PermaTech will send out a fully trained consultant to perform an in-depth inspection to determine not only a repair plan, but will also investigate what caused the foundation to fail in the first place so that it won’t happen again.
This is no easy task and requires critical thinking and deduction. We use a combination of a visual inspection, elevation mapping and historical data to determine exactly what needs to be done. While other companies will provide you a repair plan as well, our goal is to make sure that you don’t have another problem once we leave.
A personalized strategy for each of your goals.
Typical breakdown of the quote for the typical project that involves installing piers for lifting and support, then installing root barriers to prevent future movement.
Potential breakdown for a project that is experiencing lifting or failure of the foundation due to unwanted moisture pooling near the foundation.
For the homeowners that want to protect their foundation from the major causes of settlement that could potentially occur.
The first part of the inspection involves drawing a diagram of the house and performing a visual inspection of the property. Many times foundation movement outside of normal manifests itself in cracks and separations around the structure. Every crack tells a story and rules out a direction. Once all cracks are noted, we can begin to deduct which directions are causing the damage to the house.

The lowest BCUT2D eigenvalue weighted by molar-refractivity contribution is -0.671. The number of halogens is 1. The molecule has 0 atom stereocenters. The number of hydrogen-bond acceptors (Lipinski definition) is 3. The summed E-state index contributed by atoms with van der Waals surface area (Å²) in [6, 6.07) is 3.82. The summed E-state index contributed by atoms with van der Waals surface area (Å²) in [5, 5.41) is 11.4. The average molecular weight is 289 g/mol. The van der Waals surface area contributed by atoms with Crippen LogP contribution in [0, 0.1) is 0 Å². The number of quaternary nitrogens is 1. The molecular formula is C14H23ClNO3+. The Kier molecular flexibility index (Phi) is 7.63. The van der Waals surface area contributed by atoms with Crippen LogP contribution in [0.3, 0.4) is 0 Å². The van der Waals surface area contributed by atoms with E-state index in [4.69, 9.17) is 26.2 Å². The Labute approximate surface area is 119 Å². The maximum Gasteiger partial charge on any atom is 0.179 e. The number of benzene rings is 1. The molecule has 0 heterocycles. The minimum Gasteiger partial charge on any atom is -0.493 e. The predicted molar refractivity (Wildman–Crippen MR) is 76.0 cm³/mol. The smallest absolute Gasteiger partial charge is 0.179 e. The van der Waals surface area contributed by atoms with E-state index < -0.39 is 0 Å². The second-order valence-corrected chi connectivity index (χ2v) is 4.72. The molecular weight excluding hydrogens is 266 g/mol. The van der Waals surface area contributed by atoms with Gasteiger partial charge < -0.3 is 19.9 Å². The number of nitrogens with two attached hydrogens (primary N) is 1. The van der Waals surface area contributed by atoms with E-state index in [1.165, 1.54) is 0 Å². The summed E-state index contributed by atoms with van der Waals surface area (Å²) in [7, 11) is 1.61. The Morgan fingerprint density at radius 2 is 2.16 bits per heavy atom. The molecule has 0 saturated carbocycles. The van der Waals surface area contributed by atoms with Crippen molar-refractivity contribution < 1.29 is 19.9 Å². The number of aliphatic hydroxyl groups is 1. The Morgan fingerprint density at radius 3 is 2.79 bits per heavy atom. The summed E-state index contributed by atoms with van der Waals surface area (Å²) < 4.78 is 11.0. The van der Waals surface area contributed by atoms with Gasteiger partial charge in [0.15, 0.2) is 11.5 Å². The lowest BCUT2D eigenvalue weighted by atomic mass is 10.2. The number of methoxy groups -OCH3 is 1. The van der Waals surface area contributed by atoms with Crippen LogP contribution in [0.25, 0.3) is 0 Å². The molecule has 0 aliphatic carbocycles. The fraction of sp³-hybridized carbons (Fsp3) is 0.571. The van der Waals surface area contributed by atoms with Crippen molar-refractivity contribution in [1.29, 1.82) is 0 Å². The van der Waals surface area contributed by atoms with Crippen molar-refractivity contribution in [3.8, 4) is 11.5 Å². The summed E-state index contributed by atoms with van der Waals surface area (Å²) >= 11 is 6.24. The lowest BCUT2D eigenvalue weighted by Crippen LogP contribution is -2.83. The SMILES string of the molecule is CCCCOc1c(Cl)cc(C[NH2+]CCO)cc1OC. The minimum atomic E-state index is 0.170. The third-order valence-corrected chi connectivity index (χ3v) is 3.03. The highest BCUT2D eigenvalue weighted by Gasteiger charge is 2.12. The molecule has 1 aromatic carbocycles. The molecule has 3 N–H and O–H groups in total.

Also noted are potential problem areas that might have caused the problem in the first place. Typically this includes trees, cracked soil near the foundation, excessive wetness, or slopes that direct water towards the house.
Once we have created this map of potential problem areas, we need to confirm that these areas are experiencing level variances that are consistent with foundation problems. To put it simply. If we have two points on the slab over a certain linear distance, we expect that if the foundation is performing as intended then the difference between those two elevation readings should be within L/360. L is the distance in inches. This works out to be half an inch over 15 feet.
This elevation map will show which areas are outside of this acceptable tolerance zone. When we compare this map to the visual observations we made, we can conclude where these two maps overlap that we have a foundation problem that needs to be repaired.
Since we are only inspecting the foundation at one point in time and we are concerned with the movement over a time period, it’s important to rely on historical data to figure out what has happened in the past. We will also need to know if the foundation has ever been worked on in the past or if remodeling ever took place.
For instance, lets say a customer has us look at a house in the winter that has experienced above average rain fall. They are having problem with a door that is unable to close, they believe that the corner is sinking. On this day in particular the door works fine and the measurements are perfect. One might think she doesn’t have a problem. After discussing with her the exact times she had problems with the door we can look and see that it was after extreme rainfall and not when it was dry. We can deduct that she has a drainage problem and not a settlement problem.
This is vital as if she would have installed piers, the door would have been temporarily fixed, but after the next big rainfall her problem would have returned.